at any ephemerides time. In section 6 a logical analysis is carried out to bring in the clear way of how to
de ne for any ephemerides time, in what quadrant the secondary is. In section 7 a numerical procedure to solve
the transcendental equation applying the Bisection Method is presented, and nally in section 8 examples of
application are given for some binary star systems in order to show the accuracy of the present method when
compared with other results. 
Paper Published

USA.

in the Magazine "Observatory Techniques", n. 8, Winter, 1993, Edited by Mike Otis, Aberdeen,

1

2

Geometrical Relations

Figure(1) shows the appearance of a true and projected binary star orbit in geometrical terms. In this gure

A is the primary and is located at the ellipse focus. B the companion or secondary and it orbits A. The line of
nodes is the observers meridian through A. The direction given by A{North de nes the North direction. De ne
position angle  as the angle measured Eastwards which gives the position for the line joining A to B . The
distance between A and B is de ned by the length  that is called separation angle. If the elements of the binary

orbit are known, is then possible to calculate the position angle and separation. Hence is possible to predict the
apparent orbit of any binary star systems.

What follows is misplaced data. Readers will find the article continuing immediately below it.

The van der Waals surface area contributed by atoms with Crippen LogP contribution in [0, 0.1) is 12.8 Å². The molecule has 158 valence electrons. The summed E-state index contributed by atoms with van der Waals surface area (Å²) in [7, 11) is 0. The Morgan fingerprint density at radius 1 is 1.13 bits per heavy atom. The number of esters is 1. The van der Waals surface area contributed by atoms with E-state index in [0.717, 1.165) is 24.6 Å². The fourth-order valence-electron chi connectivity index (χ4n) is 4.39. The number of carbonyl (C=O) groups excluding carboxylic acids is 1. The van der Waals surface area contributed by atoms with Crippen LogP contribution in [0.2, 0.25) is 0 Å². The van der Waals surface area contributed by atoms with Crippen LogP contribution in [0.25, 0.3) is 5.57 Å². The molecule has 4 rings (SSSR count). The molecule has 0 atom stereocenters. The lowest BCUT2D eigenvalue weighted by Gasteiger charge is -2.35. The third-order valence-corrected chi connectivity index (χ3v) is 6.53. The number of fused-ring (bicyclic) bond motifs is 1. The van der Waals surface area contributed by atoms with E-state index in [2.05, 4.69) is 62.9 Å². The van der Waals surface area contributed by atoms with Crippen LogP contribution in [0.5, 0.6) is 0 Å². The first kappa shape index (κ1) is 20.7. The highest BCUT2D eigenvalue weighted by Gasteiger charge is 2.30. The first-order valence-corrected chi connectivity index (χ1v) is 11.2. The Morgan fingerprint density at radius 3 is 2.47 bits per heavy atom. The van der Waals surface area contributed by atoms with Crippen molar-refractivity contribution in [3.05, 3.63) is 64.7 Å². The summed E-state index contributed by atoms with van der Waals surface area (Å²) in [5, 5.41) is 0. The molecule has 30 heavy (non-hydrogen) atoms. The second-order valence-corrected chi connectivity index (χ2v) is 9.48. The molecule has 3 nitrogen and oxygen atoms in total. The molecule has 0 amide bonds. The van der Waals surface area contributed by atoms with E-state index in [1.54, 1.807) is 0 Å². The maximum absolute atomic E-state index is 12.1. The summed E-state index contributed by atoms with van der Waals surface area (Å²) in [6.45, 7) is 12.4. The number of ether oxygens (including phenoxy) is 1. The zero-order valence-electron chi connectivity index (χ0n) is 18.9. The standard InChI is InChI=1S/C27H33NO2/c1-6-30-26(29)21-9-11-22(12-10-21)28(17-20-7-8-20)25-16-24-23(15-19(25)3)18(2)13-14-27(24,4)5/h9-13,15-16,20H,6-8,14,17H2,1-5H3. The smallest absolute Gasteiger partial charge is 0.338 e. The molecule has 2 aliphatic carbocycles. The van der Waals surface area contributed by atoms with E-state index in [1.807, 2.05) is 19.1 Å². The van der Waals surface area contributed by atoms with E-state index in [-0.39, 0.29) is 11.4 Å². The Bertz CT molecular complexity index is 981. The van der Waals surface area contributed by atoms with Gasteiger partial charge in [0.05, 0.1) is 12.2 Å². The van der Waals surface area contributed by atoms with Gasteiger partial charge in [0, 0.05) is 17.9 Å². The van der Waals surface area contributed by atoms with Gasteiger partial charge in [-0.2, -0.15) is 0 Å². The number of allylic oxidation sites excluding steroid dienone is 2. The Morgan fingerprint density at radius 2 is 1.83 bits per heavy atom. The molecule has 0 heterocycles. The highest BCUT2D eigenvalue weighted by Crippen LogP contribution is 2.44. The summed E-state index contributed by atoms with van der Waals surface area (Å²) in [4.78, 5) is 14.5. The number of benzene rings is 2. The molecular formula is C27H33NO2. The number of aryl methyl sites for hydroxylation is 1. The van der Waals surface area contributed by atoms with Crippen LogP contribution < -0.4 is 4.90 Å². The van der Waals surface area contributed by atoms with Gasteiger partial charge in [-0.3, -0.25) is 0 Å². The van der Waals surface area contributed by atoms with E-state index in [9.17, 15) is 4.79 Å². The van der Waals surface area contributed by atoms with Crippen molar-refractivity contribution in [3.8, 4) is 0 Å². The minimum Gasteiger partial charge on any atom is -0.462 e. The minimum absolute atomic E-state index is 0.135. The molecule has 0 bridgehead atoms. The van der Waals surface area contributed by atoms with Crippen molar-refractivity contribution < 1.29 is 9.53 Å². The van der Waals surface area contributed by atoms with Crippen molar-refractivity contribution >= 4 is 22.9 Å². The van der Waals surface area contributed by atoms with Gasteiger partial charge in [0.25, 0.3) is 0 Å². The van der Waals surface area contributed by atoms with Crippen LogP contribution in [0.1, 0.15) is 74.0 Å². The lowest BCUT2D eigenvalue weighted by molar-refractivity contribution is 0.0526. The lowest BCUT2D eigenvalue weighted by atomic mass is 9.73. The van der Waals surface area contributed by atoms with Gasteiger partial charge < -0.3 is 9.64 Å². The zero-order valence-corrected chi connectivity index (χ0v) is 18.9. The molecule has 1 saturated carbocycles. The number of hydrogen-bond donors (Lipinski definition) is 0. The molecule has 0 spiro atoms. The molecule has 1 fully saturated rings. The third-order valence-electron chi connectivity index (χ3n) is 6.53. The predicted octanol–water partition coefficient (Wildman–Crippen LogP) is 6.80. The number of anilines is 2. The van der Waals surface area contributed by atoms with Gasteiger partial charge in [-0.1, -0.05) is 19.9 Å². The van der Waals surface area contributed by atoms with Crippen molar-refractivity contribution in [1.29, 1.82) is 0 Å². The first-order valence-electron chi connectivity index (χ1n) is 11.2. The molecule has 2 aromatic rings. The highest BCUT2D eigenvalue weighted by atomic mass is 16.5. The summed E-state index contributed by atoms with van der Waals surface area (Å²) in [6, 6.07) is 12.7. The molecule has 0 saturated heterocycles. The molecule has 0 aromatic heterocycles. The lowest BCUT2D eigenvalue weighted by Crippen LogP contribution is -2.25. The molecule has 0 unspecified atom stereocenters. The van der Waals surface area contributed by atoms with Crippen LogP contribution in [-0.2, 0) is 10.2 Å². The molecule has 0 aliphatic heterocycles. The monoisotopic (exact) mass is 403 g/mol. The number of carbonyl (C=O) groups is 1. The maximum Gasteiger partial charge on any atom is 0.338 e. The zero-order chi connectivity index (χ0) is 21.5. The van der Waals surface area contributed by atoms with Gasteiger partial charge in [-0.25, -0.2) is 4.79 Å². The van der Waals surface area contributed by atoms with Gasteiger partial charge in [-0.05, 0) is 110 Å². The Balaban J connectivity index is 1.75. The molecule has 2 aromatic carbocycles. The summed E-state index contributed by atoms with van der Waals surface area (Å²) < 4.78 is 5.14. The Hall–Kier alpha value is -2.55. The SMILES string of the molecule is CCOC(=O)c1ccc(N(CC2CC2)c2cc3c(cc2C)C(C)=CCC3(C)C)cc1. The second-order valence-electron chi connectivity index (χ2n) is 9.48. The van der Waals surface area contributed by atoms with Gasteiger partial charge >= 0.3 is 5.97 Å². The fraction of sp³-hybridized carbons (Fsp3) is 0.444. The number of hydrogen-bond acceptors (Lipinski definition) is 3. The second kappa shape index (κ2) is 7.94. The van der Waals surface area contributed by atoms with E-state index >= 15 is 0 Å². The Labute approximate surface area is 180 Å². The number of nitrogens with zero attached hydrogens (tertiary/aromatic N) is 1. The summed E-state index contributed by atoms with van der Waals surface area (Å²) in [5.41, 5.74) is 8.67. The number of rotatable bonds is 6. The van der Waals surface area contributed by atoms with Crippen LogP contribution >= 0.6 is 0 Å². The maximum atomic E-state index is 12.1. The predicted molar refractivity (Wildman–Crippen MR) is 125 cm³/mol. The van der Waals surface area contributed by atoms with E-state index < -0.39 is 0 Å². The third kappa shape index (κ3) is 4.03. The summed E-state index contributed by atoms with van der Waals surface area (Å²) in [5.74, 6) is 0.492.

Figure 1: Binary Star True and Projected orbit
Now let consider Figure(2), where the primary star A is located at the focus and its secondary B0 is left free
to describe an orbit which is shown by the ellipse.           

A ) primary.

B ) secondary.
B 0 ) projection of secondary in the orbital plane. 

) periastron. 
) projection of periastron in the orbital plane.
North ) the place of North direction as in Figure(1).
Q ) projection of ascending node.
L ) projection of descending node
LQ ) line of nodes
i ) inclination of the orbit to the plane of the Sky 
) position angle for the secondary.
0

Figure 2: Apparent Orbit Elements 

) position angle of the ascending node. 
! ) longitude of the periastron.
Is need to de ne the longitudes which are reckoned from the ascending node Q, and the true anomaly # which
is the angle between the secondary B0 and the periastron  , see Figure(2).
0

3

Orbital Elemets

The orbit of a visual pair can be described if the seven so called orbital elements are known. This orbit is
related with the relative motion of the secondary B0 to the primary star A. The apparent orbit, or observed
orbit is in general not identical to the true orbit as shown in the Figure(2). This happens because, the true orbit